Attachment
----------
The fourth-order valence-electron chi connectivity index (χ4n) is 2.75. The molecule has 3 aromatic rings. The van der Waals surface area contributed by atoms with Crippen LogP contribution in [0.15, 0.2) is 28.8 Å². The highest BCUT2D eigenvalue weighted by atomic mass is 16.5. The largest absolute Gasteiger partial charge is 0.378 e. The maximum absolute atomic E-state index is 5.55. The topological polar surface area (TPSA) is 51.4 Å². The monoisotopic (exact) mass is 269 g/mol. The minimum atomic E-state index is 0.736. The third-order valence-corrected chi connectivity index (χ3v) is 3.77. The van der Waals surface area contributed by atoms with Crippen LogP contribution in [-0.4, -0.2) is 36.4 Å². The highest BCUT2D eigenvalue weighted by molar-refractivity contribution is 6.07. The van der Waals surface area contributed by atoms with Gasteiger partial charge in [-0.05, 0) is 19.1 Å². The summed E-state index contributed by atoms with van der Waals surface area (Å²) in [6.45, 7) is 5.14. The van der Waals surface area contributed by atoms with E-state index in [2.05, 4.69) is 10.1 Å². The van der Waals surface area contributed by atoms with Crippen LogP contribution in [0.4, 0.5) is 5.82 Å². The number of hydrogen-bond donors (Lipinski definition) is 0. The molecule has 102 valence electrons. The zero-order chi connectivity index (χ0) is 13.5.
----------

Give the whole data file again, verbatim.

The fourth-order valence-electron chi connectivity index (χ4n) is 2.75. The molecule has 3 aromatic rings. The van der Waals surface area contributed by atoms with Crippen LogP contribution in [0.15, 0.2) is 28.8 Å². The highest BCUT2D eigenvalue weighted by atomic mass is 16.5. The largest absolute Gasteiger partial charge is 0.378 e. The maximum absolute atomic E-state index is 5.55. The topological polar surface area (TPSA) is 51.4 Å². The monoisotopic (exact) mass is 269 g/mol. The minimum atomic E-state index is 0.736. The third-order valence-corrected chi connectivity index (χ3v) is 3.77. The van der Waals surface area contributed by atoms with Crippen LogP contribution in [-0.4, -0.2) is 36.4 Å². The highest BCUT2D eigenvalue weighted by molar-refractivity contribution is 6.07. The van der Waals surface area contributed by atoms with Gasteiger partial charge in [-0.05, 0) is 19.1 Å². The summed E-state index contributed by atoms with van der Waals surface area (Å²) in [6.45, 7) is 5.14. The van der Waals surface area contributed by atoms with E-state index in [2.05, 4.69) is 10.1 Å². The van der Waals surface area contributed by atoms with Crippen LogP contribution in [0.4, 0.5) is 5.82 Å². The number of hydrogen-bond donors (Lipinski definition) is 0. The molecule has 102 valence electrons. The zero-order chi connectivity index (χ0) is 13.5.